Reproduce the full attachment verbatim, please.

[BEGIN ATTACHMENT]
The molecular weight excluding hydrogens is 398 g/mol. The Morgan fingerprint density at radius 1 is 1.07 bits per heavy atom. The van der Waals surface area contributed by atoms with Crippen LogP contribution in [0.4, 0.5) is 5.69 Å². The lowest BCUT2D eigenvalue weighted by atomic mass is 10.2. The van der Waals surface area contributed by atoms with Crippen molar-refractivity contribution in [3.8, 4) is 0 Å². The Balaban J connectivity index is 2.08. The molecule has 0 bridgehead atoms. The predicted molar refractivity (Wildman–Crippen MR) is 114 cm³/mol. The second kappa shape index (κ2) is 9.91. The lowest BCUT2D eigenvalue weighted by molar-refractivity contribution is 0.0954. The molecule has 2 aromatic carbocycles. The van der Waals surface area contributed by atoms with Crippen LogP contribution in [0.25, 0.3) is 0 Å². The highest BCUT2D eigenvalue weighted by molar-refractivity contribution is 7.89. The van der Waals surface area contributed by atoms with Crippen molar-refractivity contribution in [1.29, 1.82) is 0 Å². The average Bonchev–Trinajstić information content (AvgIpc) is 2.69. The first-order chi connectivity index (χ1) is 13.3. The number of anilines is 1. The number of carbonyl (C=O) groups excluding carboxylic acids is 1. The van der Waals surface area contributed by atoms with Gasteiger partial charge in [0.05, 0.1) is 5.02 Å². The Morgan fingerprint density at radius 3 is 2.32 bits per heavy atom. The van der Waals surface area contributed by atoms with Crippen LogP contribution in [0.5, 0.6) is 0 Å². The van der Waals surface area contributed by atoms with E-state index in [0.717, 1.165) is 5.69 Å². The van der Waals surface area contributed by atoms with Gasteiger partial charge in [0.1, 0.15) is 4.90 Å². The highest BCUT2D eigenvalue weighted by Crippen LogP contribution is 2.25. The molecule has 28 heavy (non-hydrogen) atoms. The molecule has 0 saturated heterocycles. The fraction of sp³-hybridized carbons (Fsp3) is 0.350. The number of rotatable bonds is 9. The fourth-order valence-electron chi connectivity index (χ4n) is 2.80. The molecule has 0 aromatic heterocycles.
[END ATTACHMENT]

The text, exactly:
The molecular weight excluding hydrogens is 398 g/mol. The Morgan fingerprint density at radius 1 is 1.07 bits per heavy atom. The van der Waals surface area contributed by atoms with Crippen LogP contribution in [0.4, 0.5) is 5.69 Å². The lowest BCUT2D eigenvalue weighted by atomic mass is 10.2. The van der Waals surface area contributed by atoms with Crippen molar-refractivity contribution in [3.8, 4) is 0 Å². The Balaban J connectivity index is 2.08. The molecule has 0 bridgehead atoms. The predicted molar refractivity (Wildman–Crippen MR) is 114 cm³/mol. The second kappa shape index (κ2) is 9.91. The lowest BCUT2D eigenvalue weighted by molar-refractivity contribution is 0.0954. The molecule has 2 aromatic carbocycles. The van der Waals surface area contributed by atoms with Crippen LogP contribution in [0.25, 0.3) is 0 Å². The highest BCUT2D eigenvalue weighted by molar-refractivity contribution is 7.89. The van der Waals surface area contributed by atoms with Crippen molar-refractivity contribution in [1.29, 1.82) is 0 Å². The average Bonchev–Trinajstić information content (AvgIpc) is 2.69. The first-order chi connectivity index (χ1) is 13.3. The number of anilines is 1. The number of carbonyl (C=O) groups excluding carboxylic acids is 1. The van der Waals surface area contributed by atoms with Gasteiger partial charge in [0.05, 0.1) is 5.02 Å². The Morgan fingerprint density at radius 3 is 2.32 bits per heavy atom. The van der Waals surface area contributed by atoms with Crippen LogP contribution in [0.5, 0.6) is 0 Å². The van der Waals surface area contributed by atoms with E-state index in [0.717, 1.165) is 5.69 Å². The van der Waals surface area contributed by atoms with Gasteiger partial charge in [0.1, 0.15) is 4.90 Å². The highest BCUT2D eigenvalue weighted by Crippen LogP contribution is 2.25. The molecule has 28 heavy (non-hydrogen) atoms. The molecule has 0 saturated heterocycles. The fraction of sp³-hybridized carbons (Fsp3) is 0.350. The number of rotatable bonds is 9. The fourth-order valence-electron chi connectivity index (χ4n) is 2.80. The molecule has 0 aromatic heterocycles.